Alabama marijuana decriminalization and expungement bill

To add further fuel to the legalization and decriminalization controversy Senator Bobby Singleton introduced a marijuana “decriminalization and expungement bill.” The bill was then referred to the Senate Judiciary Committee.

If Senate Bill 160  is passed, it would amend sections 13A-12-213 and 13A-12-214, Code of Alabama 1975. 

If an individual possesses two or more ounces of Cannabis the cases would be assigned new criminal penalties based on prior violations.

  • 1st conviction: Class C misdemeanor, punishable only by a fine not to exceed $250
  • 2nd conviction: Class C misdemeanor, punishable only by a fine not to exceed $500
  • 3rd & subsequent convictions: Class D felony, punishable only by a fine not to exceed $750

If an individual has not been convicted of a felony, misdemeanor, or violation (excluding minor traffic violations) during the previous 5 years, the court shall order the expungement of all records related to the marijuana possession charges.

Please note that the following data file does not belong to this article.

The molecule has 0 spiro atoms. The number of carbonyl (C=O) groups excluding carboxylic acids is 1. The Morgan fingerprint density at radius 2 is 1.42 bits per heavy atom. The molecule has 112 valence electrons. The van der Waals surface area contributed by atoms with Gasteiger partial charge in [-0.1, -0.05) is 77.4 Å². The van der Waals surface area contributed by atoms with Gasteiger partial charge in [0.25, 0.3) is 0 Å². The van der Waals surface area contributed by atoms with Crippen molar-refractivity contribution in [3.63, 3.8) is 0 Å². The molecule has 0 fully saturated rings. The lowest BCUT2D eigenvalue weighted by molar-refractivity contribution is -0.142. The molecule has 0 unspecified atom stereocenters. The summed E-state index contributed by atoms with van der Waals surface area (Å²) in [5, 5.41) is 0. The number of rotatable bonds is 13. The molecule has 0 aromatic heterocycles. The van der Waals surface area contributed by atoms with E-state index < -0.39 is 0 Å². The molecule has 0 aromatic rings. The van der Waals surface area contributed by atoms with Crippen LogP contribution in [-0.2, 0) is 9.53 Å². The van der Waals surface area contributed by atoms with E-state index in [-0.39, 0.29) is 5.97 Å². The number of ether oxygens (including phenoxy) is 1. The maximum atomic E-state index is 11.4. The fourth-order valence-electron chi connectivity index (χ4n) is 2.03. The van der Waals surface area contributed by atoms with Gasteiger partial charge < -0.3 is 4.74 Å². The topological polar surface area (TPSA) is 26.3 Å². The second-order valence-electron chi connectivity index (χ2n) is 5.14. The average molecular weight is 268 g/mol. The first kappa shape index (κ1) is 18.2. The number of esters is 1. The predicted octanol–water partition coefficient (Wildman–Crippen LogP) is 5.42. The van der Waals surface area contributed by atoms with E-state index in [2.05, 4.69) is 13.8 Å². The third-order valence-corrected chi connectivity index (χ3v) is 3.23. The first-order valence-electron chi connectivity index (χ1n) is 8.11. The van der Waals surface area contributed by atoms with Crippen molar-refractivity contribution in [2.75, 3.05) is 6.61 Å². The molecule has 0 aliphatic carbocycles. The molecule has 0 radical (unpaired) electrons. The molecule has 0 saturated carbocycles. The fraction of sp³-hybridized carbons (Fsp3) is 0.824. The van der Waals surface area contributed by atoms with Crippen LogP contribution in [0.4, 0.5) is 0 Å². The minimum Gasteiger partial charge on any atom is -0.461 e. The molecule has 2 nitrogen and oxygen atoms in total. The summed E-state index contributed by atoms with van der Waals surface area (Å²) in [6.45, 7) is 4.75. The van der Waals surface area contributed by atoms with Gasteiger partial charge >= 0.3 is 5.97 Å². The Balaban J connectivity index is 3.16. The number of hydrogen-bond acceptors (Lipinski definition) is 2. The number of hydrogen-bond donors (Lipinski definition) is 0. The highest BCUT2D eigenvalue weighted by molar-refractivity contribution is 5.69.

If all goes well  Alabama may soon witness the eradication of draconian penalties for simple possession of marijuana. Proponents of the bill are asking Alabama citizens to help this bill cross the finish line by contacting their representatives to show support for the bill.

Unless the Alabama Legislature decides to alter the timelines for the issuing of production licenses, medical marijuana will likely not be available until 2023 at the earliest. 

About Alabama Medical Marijuana - Older Information

According to the National Conference for State Legislatures, the state of Alabama is the 37th state to legalize the sale and use of marijuana for medicinal purposes.